On Thursday, Democratic Senator Frank Lautenberg of New Jersey and Democratic Congresswoman Betty Sutton of Ohio introduced the Stop-Loss Compensation Act, which would require the Pentagon to pay troops affected by stop-loss an additional $1,500 for each month their service is extended.
Hollywood has also taken up the issue. A new full-length film titled Stop-Loss has just been released on DVD.
AMY GOODMAN: Casey Porter is an Army specialist who recently returned to Iraq after being stop-lossed. In a moment, he’ll join us on the phone from just outside Baghdad. But first, I want to play a short clip posted on Casey’s YouTube page. It’s a news report broadcast in Casey’s hometown of Austin, Texas on his recent deployment.
NEWS 8 AUSTIN REPORTER: Eddy and Linda Porter have a lot to do. They’re not moving or sending their kid off to college; they’re packing up their son Casey to send him off to Iraq.
LINDA PORTER: It’s just going to be another hellish year.
NEWS 8 AUSTIN REPORTER: Porter has been deployed once before, but this time it’s different.
SPC. CASEY PORTER: I honored my commitment. Why is my commitment not being honored on the other end?
NEWS 8 AUSTIN REPORTER: Specialist Porter had just three weeks left of his enlistment, when he was expecting to receive discharge papers but instead received this, which said in just three months he’d be headed back there.
SPC. CASEY PORTER: I think it’s a slap in the face to veterans who have to go through this, because I know there are several other people in my position.
NEWS 8 AUSTIN REPORTER: Actually, there are several thousand across the country. Others’ attempts to legally fight stop-loss in the past have failed.
LINDA PORTER: I view stop-loss as a selective draft. It is only against those people who volunteered.
AMY GOODMAN: Army Specialist Casey Porter joins us now from Iraq. Welcome to Democracy Now!
SPC. CASEY PORTER: Thank you very much.
AMY GOODMAN: It’s good to have you with us. Tell us about this stop-loss, about returning to Iraq.
SPC. CASEY PORTER: Well, during my last deployment, we were given a list of options, because the unit I was in was going to Fort Carson, Colorado. And at a certain point in your Army career, the military knows you’re not going to reenlist, so they limit your options. And what it is, is it’s not by chance that those options are limited. They knew that I would not reenlist, so what they do is they—you only have one option, essentially, because you don’t have enough time left in service to go other places. So they put you into a unit or a brigade, like they did myself, and so you are guaranteed to be stop-lossed.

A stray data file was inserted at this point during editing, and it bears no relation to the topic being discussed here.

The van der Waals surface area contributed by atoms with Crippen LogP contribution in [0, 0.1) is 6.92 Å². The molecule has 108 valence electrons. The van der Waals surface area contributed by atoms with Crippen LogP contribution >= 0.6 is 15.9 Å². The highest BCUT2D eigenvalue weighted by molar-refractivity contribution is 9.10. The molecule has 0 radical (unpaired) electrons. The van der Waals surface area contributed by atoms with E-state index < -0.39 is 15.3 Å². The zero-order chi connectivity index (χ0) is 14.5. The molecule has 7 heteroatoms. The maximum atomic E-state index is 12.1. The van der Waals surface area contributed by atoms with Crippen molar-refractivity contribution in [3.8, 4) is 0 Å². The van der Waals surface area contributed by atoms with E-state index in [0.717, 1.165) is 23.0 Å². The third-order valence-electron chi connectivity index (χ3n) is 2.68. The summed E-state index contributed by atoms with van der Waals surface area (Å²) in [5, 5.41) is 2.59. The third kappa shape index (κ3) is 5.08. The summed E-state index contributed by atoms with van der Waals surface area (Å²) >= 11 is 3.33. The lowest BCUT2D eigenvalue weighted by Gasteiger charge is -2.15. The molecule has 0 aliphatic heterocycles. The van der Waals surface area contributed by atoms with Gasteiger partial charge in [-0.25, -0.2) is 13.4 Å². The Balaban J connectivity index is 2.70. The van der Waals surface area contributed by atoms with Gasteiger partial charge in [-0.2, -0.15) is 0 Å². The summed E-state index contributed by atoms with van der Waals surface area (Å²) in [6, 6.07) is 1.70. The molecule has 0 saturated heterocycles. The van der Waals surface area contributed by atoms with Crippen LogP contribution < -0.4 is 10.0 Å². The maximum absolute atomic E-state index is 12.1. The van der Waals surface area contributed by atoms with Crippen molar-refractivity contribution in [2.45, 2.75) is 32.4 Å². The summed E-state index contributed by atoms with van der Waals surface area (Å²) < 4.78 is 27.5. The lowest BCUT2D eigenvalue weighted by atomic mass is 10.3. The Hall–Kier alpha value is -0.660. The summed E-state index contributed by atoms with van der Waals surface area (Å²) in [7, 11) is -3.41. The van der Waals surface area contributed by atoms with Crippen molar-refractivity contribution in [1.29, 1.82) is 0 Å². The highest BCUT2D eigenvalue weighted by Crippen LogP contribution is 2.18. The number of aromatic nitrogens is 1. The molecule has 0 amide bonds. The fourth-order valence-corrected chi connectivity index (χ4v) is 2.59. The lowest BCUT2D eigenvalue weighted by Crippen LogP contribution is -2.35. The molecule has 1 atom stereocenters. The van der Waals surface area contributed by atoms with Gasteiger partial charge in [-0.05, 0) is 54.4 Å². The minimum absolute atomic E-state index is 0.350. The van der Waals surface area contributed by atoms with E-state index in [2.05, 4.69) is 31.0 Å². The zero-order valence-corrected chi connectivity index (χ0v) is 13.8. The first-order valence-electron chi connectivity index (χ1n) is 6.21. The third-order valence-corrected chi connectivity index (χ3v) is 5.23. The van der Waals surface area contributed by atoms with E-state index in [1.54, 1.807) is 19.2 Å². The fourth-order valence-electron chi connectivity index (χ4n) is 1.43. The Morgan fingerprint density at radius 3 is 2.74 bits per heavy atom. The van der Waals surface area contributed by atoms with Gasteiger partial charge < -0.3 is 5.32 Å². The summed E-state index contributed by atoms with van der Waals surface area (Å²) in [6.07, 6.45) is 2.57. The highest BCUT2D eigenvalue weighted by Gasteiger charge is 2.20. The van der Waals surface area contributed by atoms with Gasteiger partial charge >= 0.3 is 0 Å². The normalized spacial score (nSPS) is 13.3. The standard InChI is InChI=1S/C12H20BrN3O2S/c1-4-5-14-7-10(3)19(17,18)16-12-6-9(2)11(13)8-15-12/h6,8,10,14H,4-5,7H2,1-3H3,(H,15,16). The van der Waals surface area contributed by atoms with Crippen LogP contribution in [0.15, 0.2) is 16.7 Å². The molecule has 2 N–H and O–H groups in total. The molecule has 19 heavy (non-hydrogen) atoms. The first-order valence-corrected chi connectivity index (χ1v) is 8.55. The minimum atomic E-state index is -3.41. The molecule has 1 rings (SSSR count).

I was supposed to be out January 21, 2008. I deployed March 9, 2008, and I’m currently in Baghdad just south of Sadr City. And I signed up knowing that I would go to Iraq. I signed up and never malingered or tried to get out of going, so if I conduct myself with honor and integrity, two Army core values, I would like to see the military conduct themselves in a similar way.
JUAN GONZALEZ: Now, you call yourself an “undercover soldier” now. You’ve been filming fellow soldiers dealing with some of these issues. Could you talk about that?
SPC. CASEY PORTER: Yes, on my site youtube.com/caseyjporter, I decided to use my talents as a filmmaker, because that’s my ultimate goal when I get out of the Army, is to make films. So I decided to take the lessons learned from filming and apply that to sort of like a guerrilla-style filmmaking, because I know I’m not the only soldier that feels this way, whether they’re soldiers who have been stop-lossed or this is their first time over here and they’re seeing the truth for themselves.
But there are so many tricks to get soldiers to spend their money while they’re deployed. You know, in one of my films, The Staging Game, we go into a Harley-Davidson dealership in Kuwait. There’s also Harley-Davidson dealerships and Ford dealerships and representatives inside the Green Zone. And you can purchase a car while you’re deployed. And these are some issues that I think people need to be aware of before they sign up for the military, and also what combat really looks like.
AMY GOODMAN: We’re talking to Specialist Casey Porter, Army specialist. He’s stationed in Iraq just outside Baghdad. Casey, a doctor diagnosed you with post-traumatic stress disorder. What was the response of the military?
SPC. CASEY PORTER: Well, I was filling out paperwork to get ready for this deployment, and I put on there, “I would tell you about my knee injury and I would tell you about my PTSD, but no one here cares.” So a civilian rep said, “No, I actually do care,” and was very respectful and kind to me.
So I went and saw a military doctor, and I—Major Carsus [phon.] at Fort Hood, Texas, and he was aware of my comments. And he said that, you know, I’ve insulted everybody in the room and was very hostile towards me. And he said, “You know how you deal with your PTSD? You go to Iraq, and you kill those savages.” Those were his words verbatim. And then, of course, I felt very claustrophobic, very closed in.
And then I had to see him one more time before I deployed. I had to take a several-hundred-question test. And, of course, as I was taking the test, I answered every question honestly, but I knew what the outcome was going to be: “You’re fine.” And all I’ve ever asked from the military, whether it be my knee injury or PTSD, is give me the respect and dignity I deserve. And that just isn’t the case with inside-the-military medical treatment.